A prominent 20th century psychologist Viktor Frankl was a survivor of Holocaust. He spent years in several concentration camps, and in each and every one of them he was able to continue his doctoral and academic practice. He found salvation in Love, and subsequently became a source of inspiration for humanistic psychologists. The video contains an extract from his lecture at one American university in 1972 in which he speaks of the importance of idealism as a path to true realism in life.
My mother knew nothing about Frankl, and neither did her mother-in-law. Still, they both brought up their children – me and my father, respectively – as people with a total belief in their ability to do something. Somehow I’ve also had a total lack of fear instilled in me – or so my mother and those who know me say.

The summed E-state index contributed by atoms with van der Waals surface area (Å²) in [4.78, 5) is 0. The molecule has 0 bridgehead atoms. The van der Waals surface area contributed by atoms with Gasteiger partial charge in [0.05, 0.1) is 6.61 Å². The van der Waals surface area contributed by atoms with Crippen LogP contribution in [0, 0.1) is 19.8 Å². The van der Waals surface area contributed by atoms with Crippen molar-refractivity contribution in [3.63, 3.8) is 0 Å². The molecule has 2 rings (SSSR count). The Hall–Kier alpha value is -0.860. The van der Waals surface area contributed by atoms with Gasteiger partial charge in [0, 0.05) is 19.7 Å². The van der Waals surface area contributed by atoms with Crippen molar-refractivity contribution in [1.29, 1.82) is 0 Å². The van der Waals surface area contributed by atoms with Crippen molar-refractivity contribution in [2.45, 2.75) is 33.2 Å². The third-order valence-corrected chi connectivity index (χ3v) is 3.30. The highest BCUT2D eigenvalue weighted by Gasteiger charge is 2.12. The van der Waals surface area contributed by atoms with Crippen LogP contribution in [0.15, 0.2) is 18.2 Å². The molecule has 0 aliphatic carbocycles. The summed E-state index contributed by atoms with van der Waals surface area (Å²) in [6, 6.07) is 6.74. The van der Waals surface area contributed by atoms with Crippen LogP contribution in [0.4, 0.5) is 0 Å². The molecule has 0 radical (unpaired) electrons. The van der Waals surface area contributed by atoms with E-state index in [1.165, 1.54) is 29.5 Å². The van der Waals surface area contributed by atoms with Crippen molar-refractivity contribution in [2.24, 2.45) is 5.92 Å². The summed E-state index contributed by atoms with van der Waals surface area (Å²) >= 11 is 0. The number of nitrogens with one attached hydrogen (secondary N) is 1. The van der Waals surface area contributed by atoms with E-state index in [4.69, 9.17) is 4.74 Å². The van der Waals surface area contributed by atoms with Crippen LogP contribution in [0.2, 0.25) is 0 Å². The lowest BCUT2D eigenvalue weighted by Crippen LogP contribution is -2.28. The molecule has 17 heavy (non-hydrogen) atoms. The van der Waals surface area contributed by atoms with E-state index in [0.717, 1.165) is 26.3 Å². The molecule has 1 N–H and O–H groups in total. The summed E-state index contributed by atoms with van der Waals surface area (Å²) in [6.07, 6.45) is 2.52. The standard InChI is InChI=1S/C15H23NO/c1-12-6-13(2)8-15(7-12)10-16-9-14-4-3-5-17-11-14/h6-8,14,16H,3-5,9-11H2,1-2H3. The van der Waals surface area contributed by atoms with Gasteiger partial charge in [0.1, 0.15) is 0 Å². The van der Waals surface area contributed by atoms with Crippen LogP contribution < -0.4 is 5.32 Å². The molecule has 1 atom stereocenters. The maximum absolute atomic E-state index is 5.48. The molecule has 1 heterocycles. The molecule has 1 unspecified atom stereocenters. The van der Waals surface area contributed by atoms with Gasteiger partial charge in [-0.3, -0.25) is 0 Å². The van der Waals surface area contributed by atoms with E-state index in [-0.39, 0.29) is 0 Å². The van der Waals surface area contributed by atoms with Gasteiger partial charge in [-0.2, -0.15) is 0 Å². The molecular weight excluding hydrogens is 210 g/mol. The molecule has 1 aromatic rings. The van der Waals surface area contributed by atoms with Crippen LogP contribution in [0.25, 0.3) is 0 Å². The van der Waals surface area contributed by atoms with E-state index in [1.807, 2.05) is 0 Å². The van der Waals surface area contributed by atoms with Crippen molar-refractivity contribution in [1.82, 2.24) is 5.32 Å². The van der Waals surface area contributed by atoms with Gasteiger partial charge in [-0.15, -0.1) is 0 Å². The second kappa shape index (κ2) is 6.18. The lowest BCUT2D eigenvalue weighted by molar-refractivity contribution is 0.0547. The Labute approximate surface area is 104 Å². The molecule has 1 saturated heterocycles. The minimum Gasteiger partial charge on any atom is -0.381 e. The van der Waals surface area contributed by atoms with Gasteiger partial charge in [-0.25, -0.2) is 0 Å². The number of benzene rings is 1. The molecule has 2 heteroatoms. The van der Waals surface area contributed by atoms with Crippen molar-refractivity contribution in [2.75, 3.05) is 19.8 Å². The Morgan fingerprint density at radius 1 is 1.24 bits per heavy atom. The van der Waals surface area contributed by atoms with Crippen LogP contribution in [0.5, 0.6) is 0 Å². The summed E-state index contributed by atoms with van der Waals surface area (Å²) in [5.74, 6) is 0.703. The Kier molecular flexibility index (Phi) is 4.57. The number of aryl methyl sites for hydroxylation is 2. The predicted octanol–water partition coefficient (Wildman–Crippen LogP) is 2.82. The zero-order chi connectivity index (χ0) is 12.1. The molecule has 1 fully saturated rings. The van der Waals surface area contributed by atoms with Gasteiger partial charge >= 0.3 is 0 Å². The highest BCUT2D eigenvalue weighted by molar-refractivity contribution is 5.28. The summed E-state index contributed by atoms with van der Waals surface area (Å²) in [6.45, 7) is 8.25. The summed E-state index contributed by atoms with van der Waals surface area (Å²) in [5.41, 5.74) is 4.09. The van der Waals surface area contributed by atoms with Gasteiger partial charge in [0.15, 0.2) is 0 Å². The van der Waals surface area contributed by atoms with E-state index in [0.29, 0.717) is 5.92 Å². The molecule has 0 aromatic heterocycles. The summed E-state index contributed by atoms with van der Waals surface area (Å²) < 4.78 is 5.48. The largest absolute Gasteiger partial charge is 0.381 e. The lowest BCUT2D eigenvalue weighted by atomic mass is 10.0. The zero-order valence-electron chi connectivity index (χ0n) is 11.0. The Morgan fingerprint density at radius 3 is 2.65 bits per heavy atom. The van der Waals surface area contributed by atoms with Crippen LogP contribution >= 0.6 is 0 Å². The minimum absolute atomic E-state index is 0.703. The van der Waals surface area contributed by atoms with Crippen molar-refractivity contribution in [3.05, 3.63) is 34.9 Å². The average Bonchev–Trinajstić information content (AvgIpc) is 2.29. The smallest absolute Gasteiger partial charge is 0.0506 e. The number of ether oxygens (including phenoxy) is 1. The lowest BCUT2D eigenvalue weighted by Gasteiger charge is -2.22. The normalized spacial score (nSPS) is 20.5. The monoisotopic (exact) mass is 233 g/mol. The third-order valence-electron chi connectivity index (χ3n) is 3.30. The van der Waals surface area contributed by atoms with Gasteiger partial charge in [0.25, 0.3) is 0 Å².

As for me, I always, totally go out of my way, if only verbally, to encourage someone to do something they want to do but are afraid of doing. I’ve thought myself to be an incorrigible idealist, and indeed, this is so, but I’ve never seen a problem with it, and now, having watched Frankl’s video, I have no doubt this is the only way to be. It may be hard, and you may find that sometimes you play a glass bead game with someone who does not really need your encouragement, for they are entirely happy to follow a course of mediocrity and land miles away and off-course from the goal. But the beauty is that someone else, who is in a much greater need for what you have to say, will hear, be inspired and do something that will live forever.